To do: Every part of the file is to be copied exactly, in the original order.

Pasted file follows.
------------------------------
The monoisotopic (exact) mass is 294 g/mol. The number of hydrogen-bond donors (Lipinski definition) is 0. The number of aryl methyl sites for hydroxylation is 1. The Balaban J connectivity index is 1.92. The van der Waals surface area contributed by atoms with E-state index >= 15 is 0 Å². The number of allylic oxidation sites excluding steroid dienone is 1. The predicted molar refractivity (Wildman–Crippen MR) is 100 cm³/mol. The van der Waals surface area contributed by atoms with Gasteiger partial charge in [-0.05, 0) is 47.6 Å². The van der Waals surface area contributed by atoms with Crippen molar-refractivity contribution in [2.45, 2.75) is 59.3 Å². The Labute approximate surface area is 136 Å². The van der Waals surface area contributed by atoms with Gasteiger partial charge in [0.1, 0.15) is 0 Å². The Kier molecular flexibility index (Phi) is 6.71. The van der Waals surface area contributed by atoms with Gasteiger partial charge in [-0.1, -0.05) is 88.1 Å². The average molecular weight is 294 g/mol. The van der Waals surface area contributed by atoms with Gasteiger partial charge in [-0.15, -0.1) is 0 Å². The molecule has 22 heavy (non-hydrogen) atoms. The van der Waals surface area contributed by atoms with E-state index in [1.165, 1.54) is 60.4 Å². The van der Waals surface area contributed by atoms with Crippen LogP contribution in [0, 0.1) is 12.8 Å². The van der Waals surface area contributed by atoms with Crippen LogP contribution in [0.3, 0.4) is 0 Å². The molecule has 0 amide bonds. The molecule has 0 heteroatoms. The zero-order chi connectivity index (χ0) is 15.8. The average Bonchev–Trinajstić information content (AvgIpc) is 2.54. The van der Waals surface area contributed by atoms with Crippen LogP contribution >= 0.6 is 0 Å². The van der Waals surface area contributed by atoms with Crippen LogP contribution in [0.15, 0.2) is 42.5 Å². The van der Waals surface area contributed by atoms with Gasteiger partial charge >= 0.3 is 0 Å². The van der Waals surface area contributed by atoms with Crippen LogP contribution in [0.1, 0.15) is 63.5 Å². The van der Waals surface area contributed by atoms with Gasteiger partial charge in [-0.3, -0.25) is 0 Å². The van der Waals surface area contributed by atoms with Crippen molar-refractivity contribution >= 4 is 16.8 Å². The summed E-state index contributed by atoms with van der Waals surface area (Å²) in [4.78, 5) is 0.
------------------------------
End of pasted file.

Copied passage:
The monoisotopic (exact) mass is 294 g/mol. The number of hydrogen-bond donors (Lipinski definition) is 0. The number of aryl methyl sites for hydroxylation is 1. The Balaban J connectivity index is 1.92. The van der Waals surface area contributed by atoms with E-state index >= 15 is 0 Å². The number of allylic oxidation sites excluding steroid dienone is 1. The predicted molar refractivity (Wildman–Crippen MR) is 100 cm³/mol. The van der Waals surface area contributed by atoms with Gasteiger partial charge in [-0.05, 0) is 47.6 Å². The van der Waals surface area contributed by atoms with Crippen molar-refractivity contribution in [2.45, 2.75) is 59.3 Å². The Labute approximate surface area is 136 Å². The van der Waals surface area contributed by atoms with Gasteiger partial charge in [0.1, 0.15) is 0 Å². The Kier molecular flexibility index (Phi) is 6.71. The van der Waals surface area contributed by atoms with Gasteiger partial charge in [-0.1, -0.05) is 88.1 Å². The average molecular weight is 294 g/mol. The van der Waals surface area contributed by atoms with Gasteiger partial charge in [-0.15, -0.1) is 0 Å². The molecule has 22 heavy (non-hydrogen) atoms. The van der Waals surface area contributed by atoms with E-state index in [1.165, 1.54) is 60.4 Å². The van der Waals surface area contributed by atoms with Crippen LogP contribution in [0, 0.1) is 12.8 Å². The van der Waals surface area contributed by atoms with Crippen LogP contribution in [0.3, 0.4) is 0 Å². The molecule has 0 amide bonds. The molecule has 0 heteroatoms. The zero-order chi connectivity index (χ0) is 15.8. The average Bonchev–Trinajstić information content (AvgIpc) is 2.54. The van der Waals surface area contributed by atoms with Crippen LogP contribution >= 0.6 is 0 Å². The van der Waals surface area contributed by atoms with Crippen LogP contribution in [0.15, 0.2) is 42.5 Å². The van der Waals surface area contributed by atoms with Gasteiger partial charge >= 0.3 is 0 Å². The van der Waals surface area contributed by atoms with Crippen LogP contribution in [0.1, 0.15) is 63.5 Å². The van der Waals surface area contributed by atoms with Gasteiger partial charge in [-0.3, -0.25) is 0 Å². The van der Waals surface area contributed by atoms with Crippen molar-refractivity contribution >= 4 is 16.8 Å². The summed E-state index contributed by atoms with van der Waals surface area (Å²) in [4.78, 5) is 0.